Too many nods to the punk era overlook much of what fans call the third period of the band, post-Brix (even if she among fifty-odd others was not alone in quitting and then rejoining the line-up at least once!) This incarnation of the band has been as unstable as any pre-Brix, but this decade’s strong albums such as The Real New Fall LP (2003) and Fall Heads Roll (2005) get passed over, as do the inventive The Light User Syndrome (1996) and astonishing Levitate (1997), two records that remain the best of the ‘90s by any band, let alone one 20 years on by then.
Other essays treat improvisation, Badiouian ethics, the Peel Sessions, otherness, sonic distortion, typography, Smith’s handwritten labels and collages (see any Pavement cover for an visual and sometimes a sonic homage to him that Smith resented greatly), and fanzines. These entries rightly examine these impacts from various media. Yet, with so few illustrations as to make their absence in the cases of the visual elements all the more frustrating, the paucity of editorial inclusion of necessary images weakens the usefulness of this ambitious, often perhaps too-sober (Smith’s lyrics remain rare for me: I laugh and/or snicker aloud when hearing some) study for those who do not have all the albums and singles in their original and varied vinyl versions to call up for consultation.
To sum up, for me as an academic but first of all a longtime fan, this entry to the “Ashgate Popular and Folk Music Series” succeeds partially. It reminds the committed audience of the curious spell Smith and bandmates cast over their listeners. Yet, it falls short in many essays of capturing the visceral punch, the amusing lurch, and the impressive range of the musicians whose talents Smith has been able to harness.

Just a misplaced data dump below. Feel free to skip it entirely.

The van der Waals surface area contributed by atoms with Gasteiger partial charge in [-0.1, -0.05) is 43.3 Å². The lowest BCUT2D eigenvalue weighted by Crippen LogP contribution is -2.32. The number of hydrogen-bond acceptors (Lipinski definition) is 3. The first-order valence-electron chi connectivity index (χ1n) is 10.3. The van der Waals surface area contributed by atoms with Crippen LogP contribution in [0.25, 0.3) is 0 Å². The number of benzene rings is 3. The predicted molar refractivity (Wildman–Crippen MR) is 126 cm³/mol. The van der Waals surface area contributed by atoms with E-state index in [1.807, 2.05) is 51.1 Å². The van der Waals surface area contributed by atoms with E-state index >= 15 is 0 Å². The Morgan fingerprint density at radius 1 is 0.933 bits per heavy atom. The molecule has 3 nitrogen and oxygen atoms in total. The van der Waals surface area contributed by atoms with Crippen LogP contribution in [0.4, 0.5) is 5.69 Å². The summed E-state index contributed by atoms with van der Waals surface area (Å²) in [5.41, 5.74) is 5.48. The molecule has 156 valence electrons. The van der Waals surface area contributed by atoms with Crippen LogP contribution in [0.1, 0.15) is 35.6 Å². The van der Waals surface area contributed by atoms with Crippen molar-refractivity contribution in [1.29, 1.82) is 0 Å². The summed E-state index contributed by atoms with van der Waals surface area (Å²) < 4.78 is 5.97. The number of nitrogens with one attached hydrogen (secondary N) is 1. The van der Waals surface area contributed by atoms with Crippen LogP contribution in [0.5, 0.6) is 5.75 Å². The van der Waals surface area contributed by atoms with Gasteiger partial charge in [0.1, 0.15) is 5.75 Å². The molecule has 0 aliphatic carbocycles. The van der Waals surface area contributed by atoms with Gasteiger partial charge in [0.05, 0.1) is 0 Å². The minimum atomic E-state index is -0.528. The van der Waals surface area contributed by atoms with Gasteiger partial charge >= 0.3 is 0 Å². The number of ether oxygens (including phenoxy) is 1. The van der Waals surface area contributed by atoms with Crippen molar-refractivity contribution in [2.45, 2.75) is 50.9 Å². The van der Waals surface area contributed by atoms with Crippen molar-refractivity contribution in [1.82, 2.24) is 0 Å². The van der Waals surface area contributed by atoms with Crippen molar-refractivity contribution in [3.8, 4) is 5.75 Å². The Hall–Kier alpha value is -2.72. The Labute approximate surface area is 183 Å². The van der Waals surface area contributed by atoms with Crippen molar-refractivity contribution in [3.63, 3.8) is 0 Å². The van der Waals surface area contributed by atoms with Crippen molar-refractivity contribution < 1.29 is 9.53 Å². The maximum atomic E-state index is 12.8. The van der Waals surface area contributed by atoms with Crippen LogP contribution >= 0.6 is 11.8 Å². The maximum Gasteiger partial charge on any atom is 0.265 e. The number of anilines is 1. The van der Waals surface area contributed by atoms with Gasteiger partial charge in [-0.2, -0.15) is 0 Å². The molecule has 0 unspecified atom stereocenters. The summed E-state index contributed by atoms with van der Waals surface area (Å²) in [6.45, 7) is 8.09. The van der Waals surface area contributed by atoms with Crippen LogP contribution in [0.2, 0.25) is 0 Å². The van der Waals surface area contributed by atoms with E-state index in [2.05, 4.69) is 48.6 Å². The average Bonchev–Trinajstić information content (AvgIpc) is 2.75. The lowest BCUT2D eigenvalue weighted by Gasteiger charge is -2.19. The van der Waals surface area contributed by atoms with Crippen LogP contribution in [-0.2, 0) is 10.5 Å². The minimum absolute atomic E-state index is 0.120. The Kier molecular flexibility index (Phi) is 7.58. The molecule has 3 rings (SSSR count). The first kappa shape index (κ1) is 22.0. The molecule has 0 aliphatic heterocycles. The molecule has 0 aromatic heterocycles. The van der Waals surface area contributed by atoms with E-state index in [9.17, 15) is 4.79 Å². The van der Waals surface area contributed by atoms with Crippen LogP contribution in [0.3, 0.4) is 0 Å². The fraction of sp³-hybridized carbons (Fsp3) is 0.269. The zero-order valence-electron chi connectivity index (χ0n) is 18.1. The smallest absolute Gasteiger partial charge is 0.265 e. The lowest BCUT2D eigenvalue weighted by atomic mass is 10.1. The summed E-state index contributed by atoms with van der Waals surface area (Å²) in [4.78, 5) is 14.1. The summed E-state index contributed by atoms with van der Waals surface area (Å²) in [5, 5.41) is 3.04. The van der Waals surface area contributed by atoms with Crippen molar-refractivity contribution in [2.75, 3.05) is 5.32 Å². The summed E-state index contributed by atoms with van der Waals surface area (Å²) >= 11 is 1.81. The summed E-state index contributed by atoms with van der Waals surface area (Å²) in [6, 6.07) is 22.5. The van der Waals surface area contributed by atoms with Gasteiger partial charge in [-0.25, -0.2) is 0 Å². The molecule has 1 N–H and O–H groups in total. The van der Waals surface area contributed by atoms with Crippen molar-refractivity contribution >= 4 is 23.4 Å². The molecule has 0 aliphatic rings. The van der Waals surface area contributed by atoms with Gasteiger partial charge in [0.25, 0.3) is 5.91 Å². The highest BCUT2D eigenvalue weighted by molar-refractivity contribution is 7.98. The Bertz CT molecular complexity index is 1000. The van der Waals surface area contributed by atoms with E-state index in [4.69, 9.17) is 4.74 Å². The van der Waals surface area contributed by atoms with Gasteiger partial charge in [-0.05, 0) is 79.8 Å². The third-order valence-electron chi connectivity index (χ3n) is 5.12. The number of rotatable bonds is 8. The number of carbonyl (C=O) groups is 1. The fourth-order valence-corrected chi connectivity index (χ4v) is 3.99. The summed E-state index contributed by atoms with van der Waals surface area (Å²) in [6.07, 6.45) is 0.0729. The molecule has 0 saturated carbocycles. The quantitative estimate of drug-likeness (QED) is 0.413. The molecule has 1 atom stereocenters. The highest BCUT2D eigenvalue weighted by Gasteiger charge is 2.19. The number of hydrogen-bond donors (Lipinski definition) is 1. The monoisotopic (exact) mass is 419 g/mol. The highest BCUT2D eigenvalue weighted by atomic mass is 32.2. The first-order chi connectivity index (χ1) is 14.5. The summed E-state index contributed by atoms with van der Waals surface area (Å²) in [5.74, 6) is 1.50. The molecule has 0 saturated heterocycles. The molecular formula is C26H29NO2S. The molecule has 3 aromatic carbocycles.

All the same, those in Media Studies will welcome its philosophical citations and theoretical apparatus. Erudite newcomers may gain grounding to shuffle the back catalogue if not so much the erratically great and predictably middling later recordings; these are overlooked by many writers here. Experienced listeners will gain necessary context that supplements two books published in 2008: Renegade, Smith’s odd autobiography strangely itself “ghosted” by or to Austin Collings, and the “whatever happened to?” tracking down by Dave Reynolds of all the ex-members he could find that appeared as The Fallen.
These bookend Goddard and Halligan’s compilation, and play off of what Janice Kearns and Dean Lockwood show (and they to their credit summon up Imperial Wax Solvent  as a contemporary witness to Smith’s powers of conjuration) as Smith’s eerie craft. From his own ghostwritten, dictated account, they quote him: “I wanted to write out of the song… I wanted to explore, to put a twist on the normal. People think of themselves too much as one person—they don’t know what to do with the other people that enter their heads.”
John Peel mused that this pioneering band still sounded terrific years later, unlike James Taylor. Smith emphasized, ten years into the band: “Most people of my age, their tastes atrophied 20 years ago… I genuinely dread the idea of that happening to me.” An early label, who released some of the band’s best singles, was called Step Forward. That sums up this enigmatic, elusive, and illusionary, shambolic, inspired and demented band under its visionary leader. “The Fall are about the present, and that’s it.”